The Arizona Republic ran my lengthy op-ed in their Viewpoint section today. So far, a few minutes before noon, responses are mixed. About half are vile, in-denial buckets of hate. The other half are thankful, fearful, and/or curious to learn more.
The houses predate the advent of modern “conveniences,” too. Life without toasters, blenders, microwave ovens, electric razors, hair dryers, curling irons, and electric alarm clocks means there’s one electrical outlet in nearly every room. But none in the bathrooms. And because the house dates to 1938, and hasn’t been cleaned or otherwise maintained since then, several of the outlets don’t work.
Cheap oil allowed us to build the suburbs and treat our houses as ATMs. Thus, cheap oil allowed the fiesta of economic growth and the packaging of bank loans into increasingly complex bundles of surreality. When reality bitch-slaps the banks, it’s really peak oil doing the slapping. When banks fail, or are baled out by … well, you and me … the failures are induced by peak oil and the “baling out” is a tax on you and me.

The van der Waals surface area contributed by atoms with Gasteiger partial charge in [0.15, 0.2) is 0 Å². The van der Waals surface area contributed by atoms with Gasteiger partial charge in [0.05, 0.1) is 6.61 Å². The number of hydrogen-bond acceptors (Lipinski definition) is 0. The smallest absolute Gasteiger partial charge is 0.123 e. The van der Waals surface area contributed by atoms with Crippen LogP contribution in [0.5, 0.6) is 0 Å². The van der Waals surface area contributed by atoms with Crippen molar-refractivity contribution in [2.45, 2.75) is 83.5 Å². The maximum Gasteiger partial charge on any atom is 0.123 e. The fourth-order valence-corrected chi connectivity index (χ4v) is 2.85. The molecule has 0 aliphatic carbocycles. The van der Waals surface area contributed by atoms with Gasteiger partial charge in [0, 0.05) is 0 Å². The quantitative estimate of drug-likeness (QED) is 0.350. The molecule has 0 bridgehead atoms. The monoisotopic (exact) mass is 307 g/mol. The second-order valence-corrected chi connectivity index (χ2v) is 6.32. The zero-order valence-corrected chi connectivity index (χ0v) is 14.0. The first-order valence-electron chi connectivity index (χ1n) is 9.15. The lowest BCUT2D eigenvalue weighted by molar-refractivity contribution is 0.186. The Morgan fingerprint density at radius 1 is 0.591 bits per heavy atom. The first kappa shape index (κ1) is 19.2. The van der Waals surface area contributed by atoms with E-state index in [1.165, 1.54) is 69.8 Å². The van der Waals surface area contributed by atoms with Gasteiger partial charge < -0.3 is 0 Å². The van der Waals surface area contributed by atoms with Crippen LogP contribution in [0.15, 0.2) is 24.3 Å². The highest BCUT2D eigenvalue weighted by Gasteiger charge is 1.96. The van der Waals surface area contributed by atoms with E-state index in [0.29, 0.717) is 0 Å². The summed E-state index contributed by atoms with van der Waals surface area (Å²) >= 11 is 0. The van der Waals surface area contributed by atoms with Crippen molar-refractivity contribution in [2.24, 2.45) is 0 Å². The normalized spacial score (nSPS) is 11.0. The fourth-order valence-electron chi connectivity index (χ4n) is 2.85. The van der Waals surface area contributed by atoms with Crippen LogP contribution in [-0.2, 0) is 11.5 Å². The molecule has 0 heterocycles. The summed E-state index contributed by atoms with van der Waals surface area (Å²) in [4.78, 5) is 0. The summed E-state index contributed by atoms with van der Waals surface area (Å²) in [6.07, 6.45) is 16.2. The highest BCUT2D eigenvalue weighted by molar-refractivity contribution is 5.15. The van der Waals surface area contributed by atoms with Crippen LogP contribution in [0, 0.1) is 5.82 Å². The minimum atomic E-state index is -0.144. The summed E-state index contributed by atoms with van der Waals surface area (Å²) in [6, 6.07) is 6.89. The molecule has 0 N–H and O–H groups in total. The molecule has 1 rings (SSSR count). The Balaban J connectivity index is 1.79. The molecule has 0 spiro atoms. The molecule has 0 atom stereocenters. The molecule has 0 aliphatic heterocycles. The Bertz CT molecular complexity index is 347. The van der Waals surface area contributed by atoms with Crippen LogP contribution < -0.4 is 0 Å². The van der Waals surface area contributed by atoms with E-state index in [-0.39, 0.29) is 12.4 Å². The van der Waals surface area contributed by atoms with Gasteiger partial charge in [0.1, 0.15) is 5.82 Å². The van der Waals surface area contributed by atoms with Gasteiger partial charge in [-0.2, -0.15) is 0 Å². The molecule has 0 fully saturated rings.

Within the last week alone, the Federal Deposit Insurance Corporation (FDIC) and Ben Bernanke, the head cheerleader for the U.S. financial system, testified before the U.S. Senate that banks will fail. This is the ultimate no-brainer admission. But still. The FDIC also brought back, out of retirement, a bunch of bank examiners to oversee the carnage. And “Helicopter” Benanke proposes to destroy the dollar, apparently so the banks will have company.
The feds are providing the type of support I’ve come to expect. Facing the collapse of civilization and the extinction of our species, the remaining viable candidates for the nation’s highest office are focusing laser-like on cutting taxes and reinvigorating dying industries that have no future. The federal government’s complete unwillingness to deal with the tsunami of economic news, from home foreclosures to runaway inflation and supply disruptions in gasoline, is truly pathetic. On the other hand, perhaps TPTB understand that, soon enough, their ability to deal with economic issues will resemble screen doors on a submarine. Once they reach that conclusion, it’s easy to imagine they’ll save the lifeboats for themselves.
That pretty much says it all. The government uses expensive oil to print an advertisement for cheap money.
Living in two worlds is great in theory. But having to choose one world over the other is very, very difficult, especially when the choice runs counter to the status quo.